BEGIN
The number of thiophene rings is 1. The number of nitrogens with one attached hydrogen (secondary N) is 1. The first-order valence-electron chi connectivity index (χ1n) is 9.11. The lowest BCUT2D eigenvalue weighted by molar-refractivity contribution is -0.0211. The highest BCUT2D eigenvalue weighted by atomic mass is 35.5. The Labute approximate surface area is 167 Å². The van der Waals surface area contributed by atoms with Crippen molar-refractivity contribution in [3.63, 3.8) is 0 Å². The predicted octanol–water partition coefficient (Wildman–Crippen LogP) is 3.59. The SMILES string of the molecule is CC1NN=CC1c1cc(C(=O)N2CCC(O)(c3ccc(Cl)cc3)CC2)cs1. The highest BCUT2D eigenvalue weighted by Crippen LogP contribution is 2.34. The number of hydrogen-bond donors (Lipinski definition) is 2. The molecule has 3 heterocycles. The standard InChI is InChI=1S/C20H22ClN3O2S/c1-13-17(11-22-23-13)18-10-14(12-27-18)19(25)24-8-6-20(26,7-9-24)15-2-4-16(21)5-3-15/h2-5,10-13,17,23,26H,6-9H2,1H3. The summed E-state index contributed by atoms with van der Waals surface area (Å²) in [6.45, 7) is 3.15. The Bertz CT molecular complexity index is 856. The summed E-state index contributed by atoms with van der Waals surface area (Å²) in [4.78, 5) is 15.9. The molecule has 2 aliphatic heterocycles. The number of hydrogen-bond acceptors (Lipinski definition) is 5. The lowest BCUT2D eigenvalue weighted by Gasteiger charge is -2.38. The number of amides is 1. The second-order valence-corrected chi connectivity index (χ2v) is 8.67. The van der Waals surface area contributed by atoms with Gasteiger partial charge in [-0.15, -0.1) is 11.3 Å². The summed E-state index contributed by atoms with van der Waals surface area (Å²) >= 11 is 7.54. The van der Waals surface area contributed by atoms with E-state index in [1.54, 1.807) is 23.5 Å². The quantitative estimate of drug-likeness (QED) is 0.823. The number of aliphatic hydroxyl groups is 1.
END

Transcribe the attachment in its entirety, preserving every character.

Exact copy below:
The number of thiophene rings is 1. The number of nitrogens with one attached hydrogen (secondary N) is 1. The first-order valence-electron chi connectivity index (χ1n) is 9.11. The lowest BCUT2D eigenvalue weighted by molar-refractivity contribution is -0.0211. The highest BCUT2D eigenvalue weighted by atomic mass is 35.5. The Labute approximate surface area is 167 Å². The van der Waals surface area contributed by atoms with Crippen molar-refractivity contribution in [3.63, 3.8) is 0 Å². The predicted octanol–water partition coefficient (Wildman–Crippen LogP) is 3.59. The SMILES string of the molecule is CC1NN=CC1c1cc(C(=O)N2CCC(O)(c3ccc(Cl)cc3)CC2)cs1. The highest BCUT2D eigenvalue weighted by Crippen LogP contribution is 2.34. The number of hydrogen-bond donors (Lipinski definition) is 2. The molecule has 3 heterocycles. The standard InChI is InChI=1S/C20H22ClN3O2S/c1-13-17(11-22-23-13)18-10-14(12-27-18)19(25)24-8-6-20(26,7-9-24)15-2-4-16(21)5-3-15/h2-5,10-13,17,23,26H,6-9H2,1H3. The summed E-state index contributed by atoms with van der Waals surface area (Å²) in [6.45, 7) is 3.15. The Bertz CT molecular complexity index is 856. The summed E-state index contributed by atoms with van der Waals surface area (Å²) in [4.78, 5) is 15.9. The molecule has 2 aliphatic heterocycles. The number of hydrogen-bond acceptors (Lipinski definition) is 5. The lowest BCUT2D eigenvalue weighted by Gasteiger charge is -2.38. The number of amides is 1. The second-order valence-corrected chi connectivity index (χ2v) is 8.67. The van der Waals surface area contributed by atoms with Gasteiger partial charge in [-0.15, -0.1) is 11.3 Å². The summed E-state index contributed by atoms with van der Waals surface area (Å²) >= 11 is 7.54. The van der Waals surface area contributed by atoms with E-state index in [1.54, 1.807) is 23.5 Å². The quantitative estimate of drug-likeness (QED) is 0.823. The number of aliphatic hydroxyl groups is 1.